Photo by FUSE

As Geisinger Health System of Danville, Pa., celebrates its centennial this year, its supply chain is evolving to become even more patient-centric.

To support the integrated system’s founding vision of excellence (“Make it Right, Make it the Best!”), Geisinger’s traditional supply chain is transforming into a care support services group by reorganizing and retraining staff to be more visible to and supportive of front-line care providers.

“Our mission is to return the front-line care providers to the bedside and minimize their need to perform any logistics activities thereby enabling them to work to the top of their clinical licenses,“ says Kevin Capatch, director of supply chain technology and process engineering at Geisinger.

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To that end, Geisinger rewrote the job descriptions of everyone working in materials management and other supply chain functions — including laundry, patient transport, and mail delivery — to move supply chain management from “the traditional background support role to the forefront of care,“ Capatch says. Geisinger then launched a chartered program that puts its retrained “care support assistants” on the patient floor to coordinate all necessary supplies and equipment needed to support bedside care, freeing clinicians to focus on patients.

This reorganization is based on a 2010 internal study that showed that Geisinger inpatient nurses spent on average 20 percent of their time engaged in logistic tasks. These tasks include so-called “roundup laps“ where they look up patient orders and then collect the necessary medications, supplies and equipment needed for the patient.

In the pilot project, the care support assistants are trained in medication and materials management activities and learn the art of interpreting “nurse speak” — terminology that nurses use for specific medical devices and other patient care items, and translating those needs to the unique product identifiers required by the Materials Management Information System and the Electronic Health Record. The care support assistants work side by side with nurses to make sure they have everything they need for optimal patient care.

The pilot, which started in 2014 in one Geisinger hospital with four care support associates working across two shifts, seven days a week on its pilot floors, is already showing results, Capatch says. “We have impacted logistics time,“ he adds. “We are giving nurses back time and they are investing it with the patient on the floor.”

The Geisinger reorganization is one example of quiet changes happening in hospitals around the country that aim to improve patient care through supply chain redesign.

Meaningful use advances

More change is coming with the adoption of unique device identifiers (UDIs) for medical devices and associated technology to integrate medical device data into patient records and hospital data analysis.

“The driving trend I see is the importance of taking the supply chain and patient safety to the next level,“ says Jean Sargent, vice president of health care strategy and implementation at USDM Life Sciences. “But there are still a lot of roadblocks in the system. So many hospitals are focused on electronic health records (EHRs) implementation and meaningful use that it is difficult to get IT support and hours to work on supply chain systems integration and upgrading to new systems where UDI data is built in.”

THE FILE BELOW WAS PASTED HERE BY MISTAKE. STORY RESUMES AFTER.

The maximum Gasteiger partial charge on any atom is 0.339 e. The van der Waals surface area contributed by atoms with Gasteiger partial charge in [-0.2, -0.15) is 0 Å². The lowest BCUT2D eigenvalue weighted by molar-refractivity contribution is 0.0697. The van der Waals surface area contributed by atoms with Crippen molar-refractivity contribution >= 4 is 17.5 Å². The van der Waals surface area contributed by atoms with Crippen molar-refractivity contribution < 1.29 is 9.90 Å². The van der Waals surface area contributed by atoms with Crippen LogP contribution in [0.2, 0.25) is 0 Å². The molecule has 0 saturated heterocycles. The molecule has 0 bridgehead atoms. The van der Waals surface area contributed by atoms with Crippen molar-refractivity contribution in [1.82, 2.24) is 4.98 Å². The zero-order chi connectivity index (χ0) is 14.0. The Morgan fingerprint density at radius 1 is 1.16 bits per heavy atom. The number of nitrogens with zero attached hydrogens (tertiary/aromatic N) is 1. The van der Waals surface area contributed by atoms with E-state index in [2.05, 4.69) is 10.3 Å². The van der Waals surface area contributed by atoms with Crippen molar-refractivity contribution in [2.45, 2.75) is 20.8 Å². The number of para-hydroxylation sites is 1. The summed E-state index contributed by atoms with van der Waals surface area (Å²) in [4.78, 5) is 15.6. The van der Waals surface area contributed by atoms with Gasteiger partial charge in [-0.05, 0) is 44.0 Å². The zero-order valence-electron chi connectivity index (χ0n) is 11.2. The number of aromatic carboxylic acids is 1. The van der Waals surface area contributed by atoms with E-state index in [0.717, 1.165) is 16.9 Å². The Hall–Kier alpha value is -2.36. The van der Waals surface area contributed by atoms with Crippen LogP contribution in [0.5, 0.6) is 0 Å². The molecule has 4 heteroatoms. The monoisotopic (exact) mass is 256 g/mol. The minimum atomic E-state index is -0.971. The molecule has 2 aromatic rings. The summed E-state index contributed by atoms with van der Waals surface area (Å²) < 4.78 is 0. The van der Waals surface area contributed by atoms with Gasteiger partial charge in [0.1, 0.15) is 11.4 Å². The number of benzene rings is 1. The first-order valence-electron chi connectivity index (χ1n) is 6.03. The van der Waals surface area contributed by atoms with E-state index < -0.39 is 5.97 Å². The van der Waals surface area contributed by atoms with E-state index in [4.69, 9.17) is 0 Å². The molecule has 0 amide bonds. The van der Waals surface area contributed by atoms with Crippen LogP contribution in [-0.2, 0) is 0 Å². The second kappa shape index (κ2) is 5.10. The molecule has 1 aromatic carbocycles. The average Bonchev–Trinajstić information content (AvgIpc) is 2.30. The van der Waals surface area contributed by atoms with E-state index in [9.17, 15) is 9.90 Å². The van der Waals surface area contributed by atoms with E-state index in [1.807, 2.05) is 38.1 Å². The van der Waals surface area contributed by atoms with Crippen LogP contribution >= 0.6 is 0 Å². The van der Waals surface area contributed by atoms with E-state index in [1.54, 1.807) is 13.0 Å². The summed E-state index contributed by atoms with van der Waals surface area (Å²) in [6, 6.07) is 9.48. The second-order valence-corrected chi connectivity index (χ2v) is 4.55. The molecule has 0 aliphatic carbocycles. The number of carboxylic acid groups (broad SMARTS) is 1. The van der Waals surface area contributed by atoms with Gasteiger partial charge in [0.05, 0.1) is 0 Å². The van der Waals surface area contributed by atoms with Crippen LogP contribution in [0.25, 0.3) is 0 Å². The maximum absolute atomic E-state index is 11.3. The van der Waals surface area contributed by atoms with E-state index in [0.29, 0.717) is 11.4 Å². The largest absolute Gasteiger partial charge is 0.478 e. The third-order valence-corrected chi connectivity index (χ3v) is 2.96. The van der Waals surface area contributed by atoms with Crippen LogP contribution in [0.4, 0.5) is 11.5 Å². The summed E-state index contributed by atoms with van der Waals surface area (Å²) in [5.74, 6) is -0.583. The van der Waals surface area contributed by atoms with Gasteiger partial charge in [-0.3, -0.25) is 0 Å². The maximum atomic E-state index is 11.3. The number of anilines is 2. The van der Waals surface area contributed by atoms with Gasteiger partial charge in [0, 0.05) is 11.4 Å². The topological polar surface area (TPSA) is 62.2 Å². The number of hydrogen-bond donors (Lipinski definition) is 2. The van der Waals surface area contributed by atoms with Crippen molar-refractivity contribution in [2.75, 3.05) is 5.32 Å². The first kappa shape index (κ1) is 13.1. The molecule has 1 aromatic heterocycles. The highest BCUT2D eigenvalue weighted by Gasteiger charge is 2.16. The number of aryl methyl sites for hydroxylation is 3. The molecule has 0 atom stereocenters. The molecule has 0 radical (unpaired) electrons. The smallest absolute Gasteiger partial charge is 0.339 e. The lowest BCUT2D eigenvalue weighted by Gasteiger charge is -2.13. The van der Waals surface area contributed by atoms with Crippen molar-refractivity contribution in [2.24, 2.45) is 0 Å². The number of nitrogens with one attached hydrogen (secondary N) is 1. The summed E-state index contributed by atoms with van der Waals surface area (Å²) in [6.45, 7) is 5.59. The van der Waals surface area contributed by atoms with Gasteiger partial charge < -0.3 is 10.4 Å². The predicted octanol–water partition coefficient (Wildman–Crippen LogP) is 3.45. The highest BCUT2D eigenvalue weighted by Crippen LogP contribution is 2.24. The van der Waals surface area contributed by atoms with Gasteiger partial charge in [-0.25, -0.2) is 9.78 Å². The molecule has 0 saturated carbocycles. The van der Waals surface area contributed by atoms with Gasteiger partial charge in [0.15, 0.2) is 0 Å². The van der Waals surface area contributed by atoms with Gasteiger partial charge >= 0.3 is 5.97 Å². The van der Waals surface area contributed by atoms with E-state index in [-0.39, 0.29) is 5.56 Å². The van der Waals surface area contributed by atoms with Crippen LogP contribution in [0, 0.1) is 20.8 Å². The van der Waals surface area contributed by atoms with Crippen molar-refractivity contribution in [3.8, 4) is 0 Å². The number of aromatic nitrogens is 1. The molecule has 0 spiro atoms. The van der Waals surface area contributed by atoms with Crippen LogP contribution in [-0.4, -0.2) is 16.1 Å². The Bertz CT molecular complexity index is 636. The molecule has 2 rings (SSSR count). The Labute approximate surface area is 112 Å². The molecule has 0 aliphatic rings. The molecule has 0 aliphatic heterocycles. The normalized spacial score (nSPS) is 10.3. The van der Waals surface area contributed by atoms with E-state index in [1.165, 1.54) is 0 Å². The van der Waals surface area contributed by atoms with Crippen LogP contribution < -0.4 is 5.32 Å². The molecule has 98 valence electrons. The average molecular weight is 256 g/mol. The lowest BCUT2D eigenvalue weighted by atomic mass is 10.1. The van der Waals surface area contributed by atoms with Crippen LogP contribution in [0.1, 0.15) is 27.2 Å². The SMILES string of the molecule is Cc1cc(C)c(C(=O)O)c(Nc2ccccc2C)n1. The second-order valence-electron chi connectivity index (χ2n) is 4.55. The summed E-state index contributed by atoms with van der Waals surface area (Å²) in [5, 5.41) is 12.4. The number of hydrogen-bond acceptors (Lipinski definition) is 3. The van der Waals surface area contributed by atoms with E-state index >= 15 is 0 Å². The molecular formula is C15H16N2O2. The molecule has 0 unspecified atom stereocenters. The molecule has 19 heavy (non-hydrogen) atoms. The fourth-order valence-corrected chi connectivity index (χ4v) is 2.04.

Additional resource

This animated infographic from NSF shares handwashing information for the pharmaceutical industry.

But Sargent and others say that is about to change with the final rule on meaningful use Stage 3, released on Oct. 6, 2015, by the Office of the National Coordinator on Health IT and the Centers for Medicare and Medicaid Services.

The new meaningful use rule requires hospital EHR systems to include UDIs within the Common Clinical Data Sets (CCDS), which are a summary of key information on the patient such as immunizations and allergies. Additionally, hospitals must be able to parse the UDI data and link to the UDI database maintained by the Food and Drug Administration (FDA) that allows it to conduct post-market surveillance on the devices, according to the rule.

What’s more, providers must be able to share all the CCDS information, including UDIs, when exchanging information securely with other providers, according to the rule.

Capturing the right data

The rule builds on a system launched a year earlier, on Sept. 24, 2014, when the FDA went live with a rule requiring manufacturers of Class III medical devices — such as stents and other high-risk implantable devices — to provide the UDI with each device. The FDA set up the global UDI database for device surveillance and post-market recalls.

Sargent says the new rule is important to drive adoption of bar code scanning and database updates to support the use of capturing the UDIs.

“Now that it is in the requirements for meaningful use Stage 3, IT will need to work more closely with the supply chain,“ she says.

Having UDI information in a patient’s medical record will improve patient safety, Sargent adds. For instance, a physician whose patient is experiencing complications from a recent heart procedure will be able to look into the patient’s health record and determine the medical device used in the original procedure to make sure there are no problems with that specific product, Sargent explains.

More broadly, hospitals and health systems will be able to use the UDI database to conduct comparative effectiveness research and notify patients in a timely fashion of any recalled products, she adds.

The addition of UDI capture as a requirement for meaningful use certification is a game changer, says Karen Conway, executive director of industry relations at GHX and chair-elect of the Association for Healthcare Resource and Materials Management (AHRMM).